.) 1818 Farnam St., Omaha. Neb.
1111 Farnam SI
f he Cost to Travel
in a
It will nst )lO.OU year to feed one horse and
$30.00 more for shoeing and recalklng. No matter -bow
little you use the horse, you have to feed
him and keep him shod; you don't lesson the '
expense by not using the animal. At the most,
you cannot expect over ten miles a day, average.
Contrast that with the Ford. , Ten thousand mile
a year la eawily I possible, and the upkeep cost for
gasoline, tires, repairs and oil will be less than the
expense bill of tbe horse.
Iii November; 1907, the American Can Company
bought a"Kord Car for Its Detroit salesman. Twice
, a year ho sends in to headquarters an itemized ac-
count for bis automobile expense. The last report,1
just sent In. shows an average expense of $9.94 per
month for the entire twenty-seven months. This
Includes every cent paid out on account of the car.
A continuous speed of tweuty-five to thirty miles
an hour U an easy average for a Ford Car. It will
make forty to fifty miles or three t ten miles If re
quired. Physicians whose practice required three
horses have, by substituting a Kord, cut down the
expense, increased their calls, and had more leisure
Garage of Guelph, advertised to contract for the
sntire upkeep of a Ford Model T for $125.00 per
five thousand miles. If the average load Is but two
passengers, (hat makes It a cent and a quarter a
mile per passenger. The cost of travel by train U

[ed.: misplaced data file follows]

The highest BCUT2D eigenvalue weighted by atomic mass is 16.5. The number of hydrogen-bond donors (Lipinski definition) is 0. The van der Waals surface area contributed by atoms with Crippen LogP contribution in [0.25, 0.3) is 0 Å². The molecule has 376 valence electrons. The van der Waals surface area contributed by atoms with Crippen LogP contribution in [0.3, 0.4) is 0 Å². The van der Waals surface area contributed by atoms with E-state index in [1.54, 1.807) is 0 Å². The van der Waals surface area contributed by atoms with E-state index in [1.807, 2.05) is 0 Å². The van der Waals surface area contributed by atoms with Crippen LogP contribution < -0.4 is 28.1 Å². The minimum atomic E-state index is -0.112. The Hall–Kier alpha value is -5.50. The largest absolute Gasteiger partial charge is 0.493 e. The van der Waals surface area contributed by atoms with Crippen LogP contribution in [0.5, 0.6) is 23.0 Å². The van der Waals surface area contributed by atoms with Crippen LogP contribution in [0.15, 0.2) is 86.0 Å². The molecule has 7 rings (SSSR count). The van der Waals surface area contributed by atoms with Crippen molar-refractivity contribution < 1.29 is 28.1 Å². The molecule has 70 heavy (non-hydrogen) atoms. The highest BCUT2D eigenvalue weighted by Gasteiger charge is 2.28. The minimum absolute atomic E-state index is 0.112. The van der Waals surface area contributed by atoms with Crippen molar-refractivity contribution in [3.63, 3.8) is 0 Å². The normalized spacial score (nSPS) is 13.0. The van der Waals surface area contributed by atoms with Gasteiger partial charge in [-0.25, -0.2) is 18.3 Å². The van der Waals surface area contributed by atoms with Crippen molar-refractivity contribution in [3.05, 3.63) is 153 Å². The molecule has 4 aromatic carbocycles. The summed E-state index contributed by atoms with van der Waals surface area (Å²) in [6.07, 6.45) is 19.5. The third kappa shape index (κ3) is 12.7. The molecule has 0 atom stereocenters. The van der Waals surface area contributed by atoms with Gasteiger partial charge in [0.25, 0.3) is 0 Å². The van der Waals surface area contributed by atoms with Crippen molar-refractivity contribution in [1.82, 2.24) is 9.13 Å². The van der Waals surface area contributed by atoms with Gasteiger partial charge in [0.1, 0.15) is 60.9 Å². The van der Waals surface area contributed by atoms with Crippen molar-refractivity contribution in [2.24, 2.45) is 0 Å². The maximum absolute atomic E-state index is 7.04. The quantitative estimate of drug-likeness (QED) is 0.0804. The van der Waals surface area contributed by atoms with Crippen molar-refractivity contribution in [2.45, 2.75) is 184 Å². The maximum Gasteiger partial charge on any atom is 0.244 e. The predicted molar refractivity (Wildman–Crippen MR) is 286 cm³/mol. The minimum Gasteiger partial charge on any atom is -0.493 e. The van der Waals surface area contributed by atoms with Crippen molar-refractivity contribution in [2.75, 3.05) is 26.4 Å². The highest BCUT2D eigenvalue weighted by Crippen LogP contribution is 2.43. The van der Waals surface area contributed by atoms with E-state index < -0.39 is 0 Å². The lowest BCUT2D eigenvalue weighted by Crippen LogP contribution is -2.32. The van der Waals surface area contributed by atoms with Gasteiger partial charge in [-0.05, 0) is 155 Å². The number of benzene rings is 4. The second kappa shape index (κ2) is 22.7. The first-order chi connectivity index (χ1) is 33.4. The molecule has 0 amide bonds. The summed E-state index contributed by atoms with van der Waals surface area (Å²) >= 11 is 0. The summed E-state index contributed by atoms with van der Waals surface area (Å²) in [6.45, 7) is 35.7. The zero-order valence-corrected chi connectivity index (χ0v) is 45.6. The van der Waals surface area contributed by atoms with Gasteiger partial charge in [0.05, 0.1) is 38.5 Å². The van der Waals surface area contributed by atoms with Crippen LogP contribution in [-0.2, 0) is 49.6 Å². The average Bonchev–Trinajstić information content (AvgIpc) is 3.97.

from two cents to three cents per mile per pasaeoger
5-I'aMHt'iisrr Tourimr
The Cost by Horse,
Trolley or Train.
t-tlUidor, SO II. I', 5-rMiaj(eT Tour
ing Car, JUO" v.Uet-1 base, Vauadiuiu sterl
throughout. ' W't'lub fit) lbs. per If. P.
Price iucludes mugneto and all the equip-'
5-I'anHtngT Touring
Car. V05O.OO Complete
r A Building Contractor in Detroit was spending
Nfour dollars a week car fare between two jobs in
opposite parts of the city. He htter on found that
the car fare alone would pay the total upkeep cost
of a Ford Car. Then add the value of the time
lost, easily worth four dollars a day, and you can
appreciate the real worth of this car to that con- .
tractor. There are many people in this city to
whom the cosj of a Ford Car would be less than
The Model T Ford will run twenty-five to thirty
miles per gallon of gasoline; the heavy car from
eight to fifteen. A Ford won an economy test In
Pensacola, Florida, Feb. 2d, by making twenty-eight
and ope-half miles over sandy roads on one gallon
of gasoline, and the official observer traveled in a
car that consumed three and one-half gallons at
the same time.
Hundreds of Ford Cars srld in 1909 have the
original wind in the tires right now. They havo
never even bad a puncture: The light weight of tho
Ford ia responsible for this. The Ford tires will"
average about double the tire life of the tires on any
two-thousand pound car manufactured. Fifteen